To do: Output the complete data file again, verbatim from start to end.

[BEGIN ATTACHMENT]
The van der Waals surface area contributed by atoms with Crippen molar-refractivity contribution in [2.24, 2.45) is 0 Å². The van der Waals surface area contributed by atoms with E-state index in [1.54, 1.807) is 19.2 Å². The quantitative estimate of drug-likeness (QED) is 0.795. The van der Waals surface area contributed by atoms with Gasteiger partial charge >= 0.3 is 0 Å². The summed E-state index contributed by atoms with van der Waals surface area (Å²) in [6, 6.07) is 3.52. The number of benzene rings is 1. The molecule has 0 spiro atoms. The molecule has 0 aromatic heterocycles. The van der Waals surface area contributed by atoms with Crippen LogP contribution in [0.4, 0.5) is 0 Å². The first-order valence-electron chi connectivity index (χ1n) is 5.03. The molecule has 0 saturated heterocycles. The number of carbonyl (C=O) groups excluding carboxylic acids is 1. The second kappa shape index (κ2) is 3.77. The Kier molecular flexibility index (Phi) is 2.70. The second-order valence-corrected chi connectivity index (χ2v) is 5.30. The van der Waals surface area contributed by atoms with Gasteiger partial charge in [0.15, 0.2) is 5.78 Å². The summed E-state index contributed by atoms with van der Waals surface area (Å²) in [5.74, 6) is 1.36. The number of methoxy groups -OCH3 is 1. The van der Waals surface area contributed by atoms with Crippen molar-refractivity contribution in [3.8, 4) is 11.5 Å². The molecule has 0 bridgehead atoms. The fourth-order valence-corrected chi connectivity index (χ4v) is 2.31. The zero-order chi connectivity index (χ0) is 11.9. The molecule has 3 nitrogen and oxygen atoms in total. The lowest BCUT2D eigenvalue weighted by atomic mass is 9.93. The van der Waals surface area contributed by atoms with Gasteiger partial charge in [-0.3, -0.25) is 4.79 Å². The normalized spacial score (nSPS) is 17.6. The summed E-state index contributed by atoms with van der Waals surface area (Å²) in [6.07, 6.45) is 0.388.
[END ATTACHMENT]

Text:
The van der Waals surface area contributed by atoms with Crippen molar-refractivity contribution in [2.24, 2.45) is 0 Å². The van der Waals surface area contributed by atoms with E-state index in [1.54, 1.807) is 19.2 Å². The quantitative estimate of drug-likeness (QED) is 0.795. The van der Waals surface area contributed by atoms with Gasteiger partial charge >= 0.3 is 0 Å². The summed E-state index contributed by atoms with van der Waals surface area (Å²) in [6, 6.07) is 3.52. The number of benzene rings is 1. The molecule has 0 spiro atoms. The molecule has 0 aromatic heterocycles. The van der Waals surface area contributed by atoms with Crippen LogP contribution in [0.4, 0.5) is 0 Å². The first-order valence-electron chi connectivity index (χ1n) is 5.03. The molecule has 0 saturated heterocycles. The number of carbonyl (C=O) groups excluding carboxylic acids is 1. The second kappa shape index (κ2) is 3.77. The Kier molecular flexibility index (Phi) is 2.70. The second-order valence-corrected chi connectivity index (χ2v) is 5.30. The van der Waals surface area contributed by atoms with Gasteiger partial charge in [0.15, 0.2) is 5.78 Å². The summed E-state index contributed by atoms with van der Waals surface area (Å²) in [5.74, 6) is 1.36. The number of methoxy groups -OCH3 is 1. The van der Waals surface area contributed by atoms with Crippen molar-refractivity contribution in [3.8, 4) is 11.5 Å². The molecule has 0 bridgehead atoms. The fourth-order valence-corrected chi connectivity index (χ4v) is 2.31. The zero-order chi connectivity index (χ0) is 11.9. The molecule has 3 nitrogen and oxygen atoms in total. The lowest BCUT2D eigenvalue weighted by atomic mass is 9.93. The van der Waals surface area contributed by atoms with Gasteiger partial charge in [-0.3, -0.25) is 4.79 Å². The normalized spacial score (nSPS) is 17.6. The summed E-state index contributed by atoms with van der Waals surface area (Å²) in [6.07, 6.45) is 0.388.